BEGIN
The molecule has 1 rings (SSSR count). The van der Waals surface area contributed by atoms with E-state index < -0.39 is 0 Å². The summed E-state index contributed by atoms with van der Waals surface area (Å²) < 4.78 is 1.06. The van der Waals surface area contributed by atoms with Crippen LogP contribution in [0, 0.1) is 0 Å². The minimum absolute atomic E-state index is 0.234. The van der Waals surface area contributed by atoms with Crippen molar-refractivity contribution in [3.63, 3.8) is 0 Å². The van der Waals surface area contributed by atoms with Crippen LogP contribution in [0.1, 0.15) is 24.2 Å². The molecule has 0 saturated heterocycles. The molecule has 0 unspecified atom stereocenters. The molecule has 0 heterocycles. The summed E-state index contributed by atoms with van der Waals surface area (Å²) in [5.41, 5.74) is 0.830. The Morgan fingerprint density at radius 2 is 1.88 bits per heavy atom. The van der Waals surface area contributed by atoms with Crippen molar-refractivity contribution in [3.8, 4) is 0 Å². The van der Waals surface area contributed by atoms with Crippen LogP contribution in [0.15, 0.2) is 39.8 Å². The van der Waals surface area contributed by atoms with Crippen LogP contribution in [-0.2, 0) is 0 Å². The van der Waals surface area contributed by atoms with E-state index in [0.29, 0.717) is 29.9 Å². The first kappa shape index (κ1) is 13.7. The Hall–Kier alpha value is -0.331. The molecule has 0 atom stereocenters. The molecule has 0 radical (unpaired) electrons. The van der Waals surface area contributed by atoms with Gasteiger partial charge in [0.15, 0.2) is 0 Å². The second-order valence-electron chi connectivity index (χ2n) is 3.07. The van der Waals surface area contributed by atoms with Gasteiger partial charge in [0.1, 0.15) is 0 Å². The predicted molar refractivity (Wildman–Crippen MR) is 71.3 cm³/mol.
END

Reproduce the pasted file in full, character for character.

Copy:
The molecule has 1 rings (SSSR count). The van der Waals surface area contributed by atoms with E-state index < -0.39 is 0 Å². The summed E-state index contributed by atoms with van der Waals surface area (Å²) < 4.78 is 1.06. The van der Waals surface area contributed by atoms with Crippen LogP contribution in [0, 0.1) is 0 Å². The minimum absolute atomic E-state index is 0.234. The van der Waals surface area contributed by atoms with Crippen molar-refractivity contribution in [3.63, 3.8) is 0 Å². The van der Waals surface area contributed by atoms with Crippen LogP contribution in [0.1, 0.15) is 24.2 Å². The molecule has 0 saturated heterocycles. The molecule has 0 unspecified atom stereocenters. The molecule has 0 heterocycles. The summed E-state index contributed by atoms with van der Waals surface area (Å²) in [5.41, 5.74) is 0.830. The Morgan fingerprint density at radius 2 is 1.88 bits per heavy atom. The van der Waals surface area contributed by atoms with Crippen molar-refractivity contribution in [3.8, 4) is 0 Å². The van der Waals surface area contributed by atoms with Crippen LogP contribution in [0.15, 0.2) is 39.8 Å². The van der Waals surface area contributed by atoms with Crippen LogP contribution in [-0.2, 0) is 0 Å². The van der Waals surface area contributed by atoms with E-state index in [0.29, 0.717) is 29.9 Å². The first kappa shape index (κ1) is 13.7. The Hall–Kier alpha value is -0.331. The molecule has 0 atom stereocenters. The molecule has 0 radical (unpaired) electrons. The van der Waals surface area contributed by atoms with Gasteiger partial charge in [0.15, 0.2) is 0 Å². The second-order valence-electron chi connectivity index (χ2n) is 3.07. The van der Waals surface area contributed by atoms with Gasteiger partial charge in [0.1, 0.15) is 0 Å². The predicted molar refractivity (Wildman–Crippen MR) is 71.3 cm³/mol.